‘Inequality for All’ — Robert Reich explores the most inconvenient truth
By Eleanor Ringel Cater
There are so many inconvenient truths in Robert Reich’s “Inequality for All,” it makes Al Gore’s Oscar winner look like a Tea Party screed.
His premise? The rich get richer. The poor get poorer. And poorer. And poorer. And….
Reich, who was Secretary of Labor under President Bill Clinton and a professor at such tony places as Berkeley, Harvard and Brandeis, is as entertaining a guide as Gore was. Actually, he ‘s more personable since a lot of the Gore bump (personality-wise) could be traced to the former VP’s singular stiffness as a Presidential candidate. If he’d presented the Gore then that he did later in “An Inconvenient Truth,” he just may have been President.
Addressing one of his classes at the University of California, Berkeley, Reich is wryly funny, yet also as scary as an Old Testament prophet as he charts the crushing and ever-growing gap between CEOs and what used to be the Middle Class.
His on-screen audience (aside from us) are the students in one of his classes at Berkeley. Does it have to be Berkeley? I mean, easy aces. Try teaching that class at Bob Jones University. Yet, Reich uses his graph and charts and stats so persuasively, you have to think, well, maybe he would get through.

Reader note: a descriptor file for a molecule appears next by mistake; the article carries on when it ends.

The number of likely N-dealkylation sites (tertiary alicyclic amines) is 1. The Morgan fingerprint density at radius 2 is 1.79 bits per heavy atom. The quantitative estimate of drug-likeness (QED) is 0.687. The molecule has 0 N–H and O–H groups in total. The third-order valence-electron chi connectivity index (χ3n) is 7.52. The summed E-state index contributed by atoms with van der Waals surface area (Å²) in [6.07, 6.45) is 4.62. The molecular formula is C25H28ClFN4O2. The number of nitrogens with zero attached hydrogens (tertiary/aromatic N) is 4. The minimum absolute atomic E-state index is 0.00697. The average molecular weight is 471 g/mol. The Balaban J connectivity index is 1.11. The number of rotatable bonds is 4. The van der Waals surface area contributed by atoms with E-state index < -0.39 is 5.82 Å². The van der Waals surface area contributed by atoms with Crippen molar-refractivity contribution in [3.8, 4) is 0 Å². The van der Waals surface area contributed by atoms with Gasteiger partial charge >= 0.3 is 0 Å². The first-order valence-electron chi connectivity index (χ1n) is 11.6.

Roughly Danny DeVito size thanks to a rare genetic disease Reich remains optimistic despite the depressing tone of his conclusions. And he holds our interest with tossed-off factoids that have considerable impact.
Consider this: the 400 richest Americans have more total combined wealth than half — yes, half — of the entire United States population.
Of course, the movie is preaching to the choir. I don’t know a single person who will go to have their minds changed about the soaring inequality between the 99 and the 1 per centers.
But then, I’m being knee-jerk myself. My husband, who eats, drinks and sleeps FOX, believes the gap between haves and have-nots has become intolerable. And undesirable.
You may remember the old saying: Without a nail, the shoe was lost; without a shoe, the horse was lost, without a horse, the king was lost; without a king, the kingdom was lost.
Without a healthy middle class….